Louis Vuitton’s new high jewelry collection is an ode to dragons, the phoenix, and equally fierce women.
It was one of those evenings that seemed to jump straight out of a book that opens with the words “Once upon a time…” Amid candlelight and men holding torches, Louis Vuitton presented Spirit, the maison’s latest high jewelry collection by Francesca Amfitheatrof, in Marrakech’s Dar el Bacha museum, previously the home of Pasha Thami El Glaoui. Spanning 125 spectacular pieces, this is the fourth collection by the artistic director of the fashion house’s Watches and Jewelry division, and it displayed a maturity and confidence in her designs, and the power of creating a recognizable DNA that is assertive, yet discreet.
Confidence was set through a theme that “invokes liberty, strength, and the notion of infinity, but also the ideas of destiny and of soaring to new heights,” explains Amfitheatrof, who shares that she considers herself “a free spirit.” There are also references from mythology, around fantastical creatures such as phoenixes and dragons, infusing the pieces with power. “I wanted to do animals from the minute I started working for Louis Vuitton, but not in a figurative way, as we are not that kind of house.”
When chatting in a private room of the palatial Royal Mansour hotel, Amfitheatrof, who joined the brand in 2018, seems pleased when we notice a change in the design identity, now relying less on obvious references. “To me that is very important,” she says. “My challenge is that we are a logo-focused brand, but I wanted to create a design repertoire that you can recognize. When somebody walks in and you’re like, ‘Okay, that’s Vuitton.’ I also feel that with jewelry, you can’t just brand it and that’s enough. We have done things like creating a unique diamond cut, and that is really amazing.” Amfitheatrof also mentions that there are other elements that will continue to enrich her design vocabulary, such as the mixture of different colored golds, the triangle and the arrow, and the idea of going forward.
From the first 80 pieces presented in Morocco (more pieces will be added at a later stage in Paris), there are two designs that especially caught our attention. Appearing like delicate armor – or dragon scales in gold and platinum – the Radiance necklace is intended to act as protection for a woman, flaunting a 10.99ct mandarin garnet in bright orange. In the Grace necklace, a breathtaking 65.26ct tsavorite from East Africa is suspended by two phoenix wings that unfold around the neck, as a metaphor for the Louis Vuitton woman’s capacity for renewal. This piece took jewelers more than 2,000 hours to craft.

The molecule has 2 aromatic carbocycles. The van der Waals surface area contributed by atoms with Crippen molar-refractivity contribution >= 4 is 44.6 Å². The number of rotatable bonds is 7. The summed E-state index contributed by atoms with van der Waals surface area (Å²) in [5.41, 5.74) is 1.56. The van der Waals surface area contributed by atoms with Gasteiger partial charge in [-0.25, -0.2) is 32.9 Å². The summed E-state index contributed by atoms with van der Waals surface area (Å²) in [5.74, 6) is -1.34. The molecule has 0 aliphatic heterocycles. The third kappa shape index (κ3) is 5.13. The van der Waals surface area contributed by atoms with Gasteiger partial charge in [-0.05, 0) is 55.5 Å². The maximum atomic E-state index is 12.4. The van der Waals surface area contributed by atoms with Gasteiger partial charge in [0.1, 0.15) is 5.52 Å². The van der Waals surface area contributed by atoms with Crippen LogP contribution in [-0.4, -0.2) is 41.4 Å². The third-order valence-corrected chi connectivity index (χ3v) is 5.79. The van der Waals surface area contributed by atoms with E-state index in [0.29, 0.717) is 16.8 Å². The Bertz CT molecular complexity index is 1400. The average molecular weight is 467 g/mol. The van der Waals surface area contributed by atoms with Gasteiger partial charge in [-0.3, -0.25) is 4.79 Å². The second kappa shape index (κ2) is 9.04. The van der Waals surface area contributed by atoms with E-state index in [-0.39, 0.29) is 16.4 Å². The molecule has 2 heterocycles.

Observing the collection, it is undeniable that Louis Vuitton is betting strong on high jewelry, and the brand has broken through the preconceived idea that a fashion label doesn’t possess the know-how to produce jewelry. As we all know, high jewelry, along with couture, is one of the most conservative of French métiers. But on the contrary, Amfitheatrof, who previously worked four years for Tiffany & Co. as the brand’s firstever female design director, believes that the mass appeal of Louis Vuitton plays in her favor. “When you go to buy jewelry, you need to be in a certain type of mood. We have an amazing flow of people in our stores, so even if jewelry was not what you wanted to buy, you will be exposed to it. We also have incredibly affluent clients that already love the brand, and that we’re attracting into the high jewelry world by showing what we do. And there’s no question that today we work with the best and most impressive stones and materials,” concludes Amfitheatrof. “But of course, when I started, people were curious and were asking, ‘Who is this girl, she is not even French.’ When they saw the work, they started to change their mind, and they understood that we are very committed, we have the best team and materials, and everything that Louis Vuitton does is at the highest level.”
Originally published in the September 2022 issue of Vogue Arabia
Style: Elena Psalti @elena_psalti
Set design: NineSeven1 Media
Production: Danica Zivkovic
Local production: Michaël Lacomblez at Louis2
Hair: Christoph Hasenbein at Wise & Talented
Makeup: Eny Whitehead at Callisté
Manicure: Hanaé Goumri at The Wall Group
Photography assistant: Julien Dauvillier
Style assistant: Maxime Bardet
Set design assistants: Mallory McLane, Carol Vobin
Model: Aicha Hammam at Skins Models